Mr. Glover, who is the nicest of the three, put his coat around my dripping shoulders, but soon the fine silk lining was soaked through and probably ruined, and while I was touched that Mr. Glover had offered his coat, I would much rather it had been the coat of the handsome, heavyset Wil­liam Reichmann that had been ruined in the rain.

"I was thirsty," I said, and I was thirsty still.

"But the restaurant is just there. It's less than a block away. You can have any sort of drink you like in a minute or two," said Mr. Glover while the others pointed and made encour­aging noises. But I was thirsty for rain and salt water, for the whole boundless ocean of it.

"That's very funny," I said, laughing to think that I was free to choose my drink, when a drink of any sort wasn't some­thing I wanted. I had spent the previous two weeks in prison, and I was only free pending the outcome of a proceeding that was now in progress. Unable to restrain my laughter, which kept lapping at my insides and bursting out of me like gigan­tic waves, I was not allowed to accompany the lawyers into the dining room, but had to have my meal brought to me in the cloakroom, where a wary clerk perched vigilantly on a stool in the corner as I pecked at my sandwich. We sat there like two birds, and I giggled to myself until my sides ached and I thought I might be sick.

"Well," said Mr. Reichmann when the lawyers rejoined me after the meal, "we've been discussing this thing, and an insanity defense doesn't seem so far-fetched after all." The idea that I had a mental disorder filled them with happy optimism. Where before lunch they had been nervous and pessimistic, now they lit cigarettes and congratulated one an­other on cases I knew nothing about. They had apparently put their heads together, considered my mental state and found it lacking on some score, and, now that the initial shock of my behavior had worn off and they had discovered that it could perhaps be explained scientifically and might even be exploited in the conduct of our case, they took turns patting me on the arm and saying, "Don't you worry, my dear girl. After all, you've been through quite enough. Leave it to us, we've done this sort of thing a thousand times be­fore." They talked about a Dr. Cole and said, "I'm sure you will find him very sympathetic," then rattled off a list of cre­dentials that meant less than nothing to me.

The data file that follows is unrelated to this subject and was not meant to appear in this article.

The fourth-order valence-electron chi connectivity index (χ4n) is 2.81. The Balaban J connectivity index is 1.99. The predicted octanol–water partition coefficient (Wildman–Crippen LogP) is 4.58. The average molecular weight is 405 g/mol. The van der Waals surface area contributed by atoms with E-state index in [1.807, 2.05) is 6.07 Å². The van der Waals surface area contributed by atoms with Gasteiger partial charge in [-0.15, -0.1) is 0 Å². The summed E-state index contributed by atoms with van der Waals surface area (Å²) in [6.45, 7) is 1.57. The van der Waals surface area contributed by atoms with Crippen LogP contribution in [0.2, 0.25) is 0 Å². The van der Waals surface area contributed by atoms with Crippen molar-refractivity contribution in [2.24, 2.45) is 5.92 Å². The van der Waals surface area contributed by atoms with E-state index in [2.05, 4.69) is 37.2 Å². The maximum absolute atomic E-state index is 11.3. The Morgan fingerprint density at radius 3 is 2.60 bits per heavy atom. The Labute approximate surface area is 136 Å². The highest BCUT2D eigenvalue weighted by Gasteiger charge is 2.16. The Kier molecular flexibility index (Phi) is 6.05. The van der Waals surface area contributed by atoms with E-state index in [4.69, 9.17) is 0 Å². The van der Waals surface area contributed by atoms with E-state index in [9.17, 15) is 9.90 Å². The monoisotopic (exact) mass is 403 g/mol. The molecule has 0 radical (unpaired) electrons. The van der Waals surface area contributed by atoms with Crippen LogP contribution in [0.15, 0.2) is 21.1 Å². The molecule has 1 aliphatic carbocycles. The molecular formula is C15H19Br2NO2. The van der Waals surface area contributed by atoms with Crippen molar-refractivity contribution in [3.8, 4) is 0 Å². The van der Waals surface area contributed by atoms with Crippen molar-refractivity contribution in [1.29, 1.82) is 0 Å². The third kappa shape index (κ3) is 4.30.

I don't know who had the idea, whether it was Glover or Reichmann or even that mousy Ligget, that I should try to re-create the events of those twenty-one days and that the re­sulting "diary" might be entered as some kind of exonerating exhibit.

"In that case, we'd better present her as sane, or the whole thing will be discounted," said Mr. Ligget tentatively, as if he were speaking out of turn.

"I suppose you're right," agreed Mr. Reichmann, stroking his long chin. "Let's see what she comes up with before we decide." They laughed and poked the air with their cigarettes and talked about me as if I weren't there as we walked back to the courthouse where, along with two other women, named Hannah West and Ursula Grant, I was to stand trial for my life. I was twenty-two years old. I had been married for ten weeks and a widow for over six.

From The Lifeboat by Charlotte Rogan. Copyright 2012 by Charlotte Rogan. Excerpted by permission of Reagan Arthur Books.